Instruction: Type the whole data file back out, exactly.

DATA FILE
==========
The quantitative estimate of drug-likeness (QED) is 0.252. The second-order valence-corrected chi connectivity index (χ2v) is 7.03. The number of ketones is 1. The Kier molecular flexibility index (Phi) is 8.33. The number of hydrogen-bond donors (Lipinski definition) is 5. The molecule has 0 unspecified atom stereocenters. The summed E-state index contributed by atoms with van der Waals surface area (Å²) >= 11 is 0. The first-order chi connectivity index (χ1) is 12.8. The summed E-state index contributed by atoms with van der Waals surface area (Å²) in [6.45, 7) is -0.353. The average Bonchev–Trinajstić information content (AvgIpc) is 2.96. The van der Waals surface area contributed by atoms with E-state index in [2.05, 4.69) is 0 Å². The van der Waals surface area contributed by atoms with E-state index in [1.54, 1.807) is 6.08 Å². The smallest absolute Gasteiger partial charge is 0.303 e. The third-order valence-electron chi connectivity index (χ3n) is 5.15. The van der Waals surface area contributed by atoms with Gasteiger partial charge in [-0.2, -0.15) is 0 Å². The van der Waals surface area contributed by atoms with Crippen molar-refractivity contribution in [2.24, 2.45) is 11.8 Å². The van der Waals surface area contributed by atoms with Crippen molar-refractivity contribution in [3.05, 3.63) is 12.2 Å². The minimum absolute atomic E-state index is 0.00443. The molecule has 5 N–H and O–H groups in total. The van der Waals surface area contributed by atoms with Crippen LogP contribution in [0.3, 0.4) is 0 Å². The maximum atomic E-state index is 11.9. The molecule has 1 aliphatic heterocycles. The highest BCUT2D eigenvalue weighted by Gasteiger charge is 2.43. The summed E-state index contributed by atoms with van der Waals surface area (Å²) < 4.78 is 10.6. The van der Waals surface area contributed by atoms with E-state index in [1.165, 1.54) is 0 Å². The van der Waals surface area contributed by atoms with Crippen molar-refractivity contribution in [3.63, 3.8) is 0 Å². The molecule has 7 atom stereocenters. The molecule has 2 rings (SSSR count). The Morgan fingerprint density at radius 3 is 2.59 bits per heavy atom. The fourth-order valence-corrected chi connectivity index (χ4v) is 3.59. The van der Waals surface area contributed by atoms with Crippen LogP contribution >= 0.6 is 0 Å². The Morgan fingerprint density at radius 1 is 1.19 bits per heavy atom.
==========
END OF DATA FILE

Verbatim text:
The quantitative estimate of drug-likeness (QED) is 0.252. The second-order valence-corrected chi connectivity index (χ2v) is 7.03. The number of ketones is 1. The Kier molecular flexibility index (Phi) is 8.33. The number of hydrogen-bond donors (Lipinski definition) is 5. The molecule has 0 unspecified atom stereocenters. The summed E-state index contributed by atoms with van der Waals surface area (Å²) >= 11 is 0. The first-order chi connectivity index (χ1) is 12.8. The summed E-state index contributed by atoms with van der Waals surface area (Å²) in [6.45, 7) is -0.353. The average Bonchev–Trinajstić information content (AvgIpc) is 2.96. The van der Waals surface area contributed by atoms with E-state index in [2.05, 4.69) is 0 Å². The van der Waals surface area contributed by atoms with E-state index in [1.54, 1.807) is 6.08 Å². The smallest absolute Gasteiger partial charge is 0.303 e. The third-order valence-electron chi connectivity index (χ3n) is 5.15. The van der Waals surface area contributed by atoms with Gasteiger partial charge in [-0.2, -0.15) is 0 Å². The van der Waals surface area contributed by atoms with Crippen molar-refractivity contribution in [2.24, 2.45) is 11.8 Å². The van der Waals surface area contributed by atoms with Crippen molar-refractivity contribution in [3.05, 3.63) is 12.2 Å². The minimum absolute atomic E-state index is 0.00443. The molecule has 5 N–H and O–H groups in total. The van der Waals surface area contributed by atoms with Crippen LogP contribution in [0.3, 0.4) is 0 Å². The maximum atomic E-state index is 11.9. The molecule has 1 aliphatic heterocycles. The highest BCUT2D eigenvalue weighted by Gasteiger charge is 2.43. The summed E-state index contributed by atoms with van der Waals surface area (Å²) < 4.78 is 10.6. The van der Waals surface area contributed by atoms with E-state index in [1.165, 1.54) is 0 Å². The van der Waals surface area contributed by atoms with Crippen molar-refractivity contribution in [3.63, 3.8) is 0 Å². The molecule has 7 atom stereocenters. The molecule has 2 rings (SSSR count). The Morgan fingerprint density at radius 3 is 2.59 bits per heavy atom. The fourth-order valence-corrected chi connectivity index (χ4v) is 3.59. The van der Waals surface area contributed by atoms with Crippen LogP contribution >= 0.6 is 0 Å². The Morgan fingerprint density at radius 1 is 1.19 bits per heavy atom.